My name is Beth Weeks. My story takes place in the midst of the Second World War, the year I turned fifteen, the year the world fell apart and began to come together again. Much of it will be hard to believe, I know. But the evidence for everything I'm about to tell you is there, in the pages of my mother's scrapbook, in the clippings describing bear attacks and the Swede's barn fire and the children gone missing on the reserve, in the recipe for pound cake I made the night they took my father away, and in the funeral notices of my classmate Sarah Kemp and the others. The scrapbook was my mother's way of setting down the days so they wouldn't be forgotten. This story is my way. No one can tell me these events didn't happen, or that it was all a girl's fantasy. The reminders are there, in that scrapbook, and I remember them all.


Excerpted from The Cure for Death By Lightning by Gail Anderson-Dargatz.

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Meet the Author

Gail Anderson-Dargatz, whose fictional style has been coined as “Pacific Northwest Gothic” by the Boston Globe, has been compared by critics to John Steinbeck, William Faulkner, Flannery O’Connor, Margaret Atwood, Alice Munro, Salman Rushdie and Gabriel García Márquez. Her novels have been published worldwide in English and in many other languages. A Recipe for Bees and The Cure for Death by Lighting were international bestsellers, published worldwide in English and in many other languages, and were both short-listed for the prestigious Giller Prize in Canada. The Cure for Death by Lightning won the UK’s Betty Trask Prize among other awards. A Rhinestone Button was a national bestseller in Canada and her first book, The Miss Hereford Stories, was short-listed for the Leacock Award for humour.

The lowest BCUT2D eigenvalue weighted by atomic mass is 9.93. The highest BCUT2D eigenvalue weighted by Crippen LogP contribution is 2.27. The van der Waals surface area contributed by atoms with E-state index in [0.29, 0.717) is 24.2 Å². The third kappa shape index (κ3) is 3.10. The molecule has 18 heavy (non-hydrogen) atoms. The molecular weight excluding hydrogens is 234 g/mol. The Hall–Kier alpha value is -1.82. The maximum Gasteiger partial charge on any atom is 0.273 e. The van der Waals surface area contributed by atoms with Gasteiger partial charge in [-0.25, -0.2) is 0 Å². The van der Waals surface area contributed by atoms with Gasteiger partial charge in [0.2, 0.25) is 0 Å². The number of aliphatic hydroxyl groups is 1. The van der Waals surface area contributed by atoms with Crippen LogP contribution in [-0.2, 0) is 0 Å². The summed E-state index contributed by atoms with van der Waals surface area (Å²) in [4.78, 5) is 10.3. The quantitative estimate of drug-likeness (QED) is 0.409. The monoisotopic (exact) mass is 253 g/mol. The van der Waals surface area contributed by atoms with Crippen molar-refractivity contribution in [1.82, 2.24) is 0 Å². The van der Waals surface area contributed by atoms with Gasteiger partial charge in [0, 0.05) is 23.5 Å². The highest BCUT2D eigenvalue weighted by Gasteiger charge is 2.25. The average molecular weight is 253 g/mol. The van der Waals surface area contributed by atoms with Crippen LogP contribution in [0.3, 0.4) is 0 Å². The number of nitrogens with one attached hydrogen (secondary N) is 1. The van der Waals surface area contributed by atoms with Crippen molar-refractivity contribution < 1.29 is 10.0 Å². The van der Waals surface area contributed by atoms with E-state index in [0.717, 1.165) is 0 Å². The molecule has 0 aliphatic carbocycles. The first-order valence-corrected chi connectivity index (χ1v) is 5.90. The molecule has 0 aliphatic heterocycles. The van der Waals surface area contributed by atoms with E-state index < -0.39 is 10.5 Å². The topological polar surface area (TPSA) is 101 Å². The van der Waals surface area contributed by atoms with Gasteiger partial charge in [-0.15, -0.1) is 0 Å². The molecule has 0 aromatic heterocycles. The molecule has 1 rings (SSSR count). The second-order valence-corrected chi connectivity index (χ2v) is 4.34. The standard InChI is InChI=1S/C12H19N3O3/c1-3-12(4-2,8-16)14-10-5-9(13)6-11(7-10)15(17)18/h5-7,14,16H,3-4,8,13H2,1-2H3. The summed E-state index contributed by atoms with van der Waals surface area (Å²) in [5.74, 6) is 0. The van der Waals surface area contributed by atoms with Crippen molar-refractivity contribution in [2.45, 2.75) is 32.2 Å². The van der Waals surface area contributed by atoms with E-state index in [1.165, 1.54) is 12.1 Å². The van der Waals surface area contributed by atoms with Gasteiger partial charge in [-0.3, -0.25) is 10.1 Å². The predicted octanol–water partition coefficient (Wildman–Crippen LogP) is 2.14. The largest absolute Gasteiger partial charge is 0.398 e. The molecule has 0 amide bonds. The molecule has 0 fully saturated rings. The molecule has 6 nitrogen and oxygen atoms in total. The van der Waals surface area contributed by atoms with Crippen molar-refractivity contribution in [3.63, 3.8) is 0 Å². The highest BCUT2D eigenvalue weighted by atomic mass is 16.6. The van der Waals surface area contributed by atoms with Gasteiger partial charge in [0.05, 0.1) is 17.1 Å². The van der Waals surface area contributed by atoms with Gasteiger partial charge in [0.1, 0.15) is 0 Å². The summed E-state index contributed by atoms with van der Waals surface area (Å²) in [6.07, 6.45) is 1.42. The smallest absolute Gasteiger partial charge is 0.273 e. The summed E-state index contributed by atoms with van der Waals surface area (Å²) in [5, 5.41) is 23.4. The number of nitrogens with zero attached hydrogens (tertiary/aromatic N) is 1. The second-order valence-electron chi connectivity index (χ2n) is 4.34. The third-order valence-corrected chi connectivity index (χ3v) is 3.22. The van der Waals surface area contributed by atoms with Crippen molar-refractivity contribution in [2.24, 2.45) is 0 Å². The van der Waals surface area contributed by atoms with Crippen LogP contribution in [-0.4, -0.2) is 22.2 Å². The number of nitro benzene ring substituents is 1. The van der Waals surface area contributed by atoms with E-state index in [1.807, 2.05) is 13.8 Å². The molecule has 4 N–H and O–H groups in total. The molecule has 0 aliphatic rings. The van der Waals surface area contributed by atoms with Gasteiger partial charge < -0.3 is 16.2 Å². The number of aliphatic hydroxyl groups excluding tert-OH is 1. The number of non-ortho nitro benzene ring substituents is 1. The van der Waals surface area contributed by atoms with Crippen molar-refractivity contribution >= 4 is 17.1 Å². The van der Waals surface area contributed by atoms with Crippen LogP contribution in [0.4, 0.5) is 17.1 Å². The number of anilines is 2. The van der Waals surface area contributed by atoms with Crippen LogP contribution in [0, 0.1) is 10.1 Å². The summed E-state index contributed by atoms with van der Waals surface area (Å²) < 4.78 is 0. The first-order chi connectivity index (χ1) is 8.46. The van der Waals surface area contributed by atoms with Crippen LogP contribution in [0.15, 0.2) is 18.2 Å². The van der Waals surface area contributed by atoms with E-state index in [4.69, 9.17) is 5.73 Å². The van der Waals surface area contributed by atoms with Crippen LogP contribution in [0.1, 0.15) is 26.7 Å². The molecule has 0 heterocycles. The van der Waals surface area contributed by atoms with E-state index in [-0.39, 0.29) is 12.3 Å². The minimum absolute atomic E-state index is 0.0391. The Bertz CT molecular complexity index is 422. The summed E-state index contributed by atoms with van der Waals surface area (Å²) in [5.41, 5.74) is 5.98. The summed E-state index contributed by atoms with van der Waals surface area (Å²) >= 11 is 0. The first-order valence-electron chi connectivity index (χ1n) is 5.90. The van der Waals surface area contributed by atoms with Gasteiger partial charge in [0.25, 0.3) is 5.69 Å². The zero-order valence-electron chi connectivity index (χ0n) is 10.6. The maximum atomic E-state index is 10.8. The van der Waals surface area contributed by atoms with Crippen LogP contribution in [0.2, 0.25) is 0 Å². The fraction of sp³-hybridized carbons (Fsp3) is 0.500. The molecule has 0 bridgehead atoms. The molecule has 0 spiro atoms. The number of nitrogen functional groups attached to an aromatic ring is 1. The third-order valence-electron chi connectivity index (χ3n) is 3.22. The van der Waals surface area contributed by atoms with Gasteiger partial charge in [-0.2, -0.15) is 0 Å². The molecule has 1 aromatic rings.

Her mother, who also wrote, instilled literary confidence in Gail, so that by the age of eighteen, Gail knew she wanted to be the next Margaret Laurence, writing about Canadian women in rural settings. "Laurence's interest in them made me feel that their and my experience was important."

In her early twenties, the future author got a job as a reporter for her hometown paper, the Salmon Arm Observer, but continued to enter her fiction in competitions, and she started to win. One submission caught the attention of the writer Jack Hodgins, who encouraged her to enroll in his course at the University of Victoria. She graduated from there with a B.A. in creative writing.

Gail's literary career began to take off when she won first prize in the CBC Literary Competition for a story taken from an early draft of her first novel, The Cure for Death by Lightning. When a Toronto literary agent took her on she already had a short story collection ready to go: The Miss Hereford Stories. Set in the 1960s in the fictional town of Likely, Alberta, ("what you call a half-horse town") the book, with its cast of colourful eccentrics, was published in 1994 and nominated for the Stephen Leacock Medal for Humour. The Cure for Death by Lightning, her first novel, followed two years later.